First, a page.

Wit and witticism serves as a key tenant for southern culture gone-by – when the depression era state of constant sorrow and dread ran as thick as the sultry humidity lasting from late April to mid-October in the South – which rarely sees itself embodied in its purest form of repentant adulation, much less by a touring band, but as you may have guessed, there are a few folks that maintain such cornerstones of Southern tradition.
One such group of folks traveling the country singing tunes of Southern dread in the great oral tradition is none other than Chapel Hill’s finest folk band, Mandolin Orange. Rolling into Nashville in support of their sublime 2016 release, Blindfaller, Mandolin Orange lived up to at least one half of their name – hearty servings of mandolin, not so much with the citrus – by bringing their distinctive take on contemporary Appalachia mountain music to the Exit/In stage.
Following an excellent opening set from the precisely paired opener Dead Horses, Andrew Marlin, Emily Frantz and their cohorts wasted no time in imbuing their winsome anxieties of song upon the deferential Exit/In crowd. Opening their set with slow burners of apprehensive re-introductions in “Hey Stranger” and pastoral cries for War with “Wildfire,” both off of Blindfaller. Despite the pensive nature of Mandolin Orange’s set and songs, Marlin managed to maintain a certain sense of self-deprecating levity throughout the set, such as informing the crowd of his bum ankle earlier in the day, so he would be unable to dance, apologizing ever so loosely skewering Mandolin Orange as a dance band. Then, without any segue or introduction, Frantz went right into the winsomely doleful “There Was a Time.”
For a band that was borne out of the straightforward lyricism and unvarnished fiddle, guitar, and mandolin compositions, the expanded sound of Mandolin Orange is wonderfully lush and bright, all the while maintaining the key tenants of heartache and lament. The evening featured many an opportunity for intimate swaying about the Exit/In floor for those who came to the show with a partner to cherish, while those of whom came alone had ample chance to relish and wrap themselves up in the absolute emotionalism of the evening.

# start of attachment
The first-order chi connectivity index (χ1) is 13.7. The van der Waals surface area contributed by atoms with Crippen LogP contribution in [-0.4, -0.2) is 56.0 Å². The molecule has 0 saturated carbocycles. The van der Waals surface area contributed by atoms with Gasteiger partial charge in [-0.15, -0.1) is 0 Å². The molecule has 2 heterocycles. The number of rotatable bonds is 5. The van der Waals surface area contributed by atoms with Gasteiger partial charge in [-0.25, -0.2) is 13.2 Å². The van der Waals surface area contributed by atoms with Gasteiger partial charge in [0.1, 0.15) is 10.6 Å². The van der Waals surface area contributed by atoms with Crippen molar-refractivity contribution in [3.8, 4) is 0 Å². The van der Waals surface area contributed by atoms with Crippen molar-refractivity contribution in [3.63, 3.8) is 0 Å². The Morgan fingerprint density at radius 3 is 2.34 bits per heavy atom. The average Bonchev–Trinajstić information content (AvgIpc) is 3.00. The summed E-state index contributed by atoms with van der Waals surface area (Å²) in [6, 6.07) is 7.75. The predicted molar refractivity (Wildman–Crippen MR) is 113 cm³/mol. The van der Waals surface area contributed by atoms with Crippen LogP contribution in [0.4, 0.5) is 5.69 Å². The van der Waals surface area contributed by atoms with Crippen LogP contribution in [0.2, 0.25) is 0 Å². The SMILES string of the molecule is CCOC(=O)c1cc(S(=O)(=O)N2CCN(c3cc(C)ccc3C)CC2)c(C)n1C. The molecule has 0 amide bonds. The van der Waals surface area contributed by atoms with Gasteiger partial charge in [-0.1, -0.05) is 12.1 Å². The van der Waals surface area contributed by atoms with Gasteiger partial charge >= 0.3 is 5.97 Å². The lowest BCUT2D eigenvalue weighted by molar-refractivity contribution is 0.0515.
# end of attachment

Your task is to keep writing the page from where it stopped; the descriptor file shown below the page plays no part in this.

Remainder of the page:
With such a fact in mind, however, Marlin never missed a moment to juxtapose the rapturous moments with more purposefully bleak witticisms, such as his quip following “Picking Up the Pieces” – ‘Y’all doing alright out there? We drove here from Albuquerque two days ago; a lot of flat country. That’s the whole story. Here’s a song about death.’ – and led straight into “Lonesome Whistle” off of Blindfaller.
Where one might assume the depth and breadth of each Mandolin Orange layering of visceral emotion after visceral emotion and the subsequent juxtaposition brought about by Marlin’s humorist ways might cause for anyone in attendance to run the full gamut of emotion, such an assumption would not be wholly out of the question. In fact, for every couple that stood in each other’s arms desperately seeking solace in the moment, there were folks talking describing their innermost desires of an ideal Mandolin Orange listening event – an actual quote from a young man having a particularly pleasant evening, ‘If I was running a puppy right now as I hear those fingers on that fiddle and mini guitar [talking about the mandolin] , I’d be content.’ – as Marlin, Frantz and company served as the finest of emotional navigators.
The evening was one of supreme feeling and sentiments, with Marlin’s indifferent humor continuing to toy with the emotional states of the crowd, only to turn things on their heads with affecting renditions of Mandolin Orange songs – one such song being “Wrecking Ball” off Mandolin Orange’s 2015 release Such Jubilee, the “if every girl could be more like you and shelter me,” tearing right to the core. Then there were the songs that effortlessly silenced the entirety of Exit/In, “Take This Heart of Gold,” in particular, as the opening line of “Take this heart of gold and melt it down,” combined with the deft instrumental build brought everyone perilously close to the edge of tears.
While there was many a standout moment of deep human connection juxtaposed by blithe Southern spirit, to delve any further into the evening would be a great disservice to Marlin, Frantz and their cacophony of compatriots, as their set managed to purvey aspects of emotionalism and heavy sentimentalism in unfathomable fashion. An evening as idyllic as Mandolin Orange’s is best experienced in person as opposed to being described through text, no matter how grandiloquent the language, as the muted beauty of Mandolin Orange’s moves in the hearts of those who will listen like few others before them.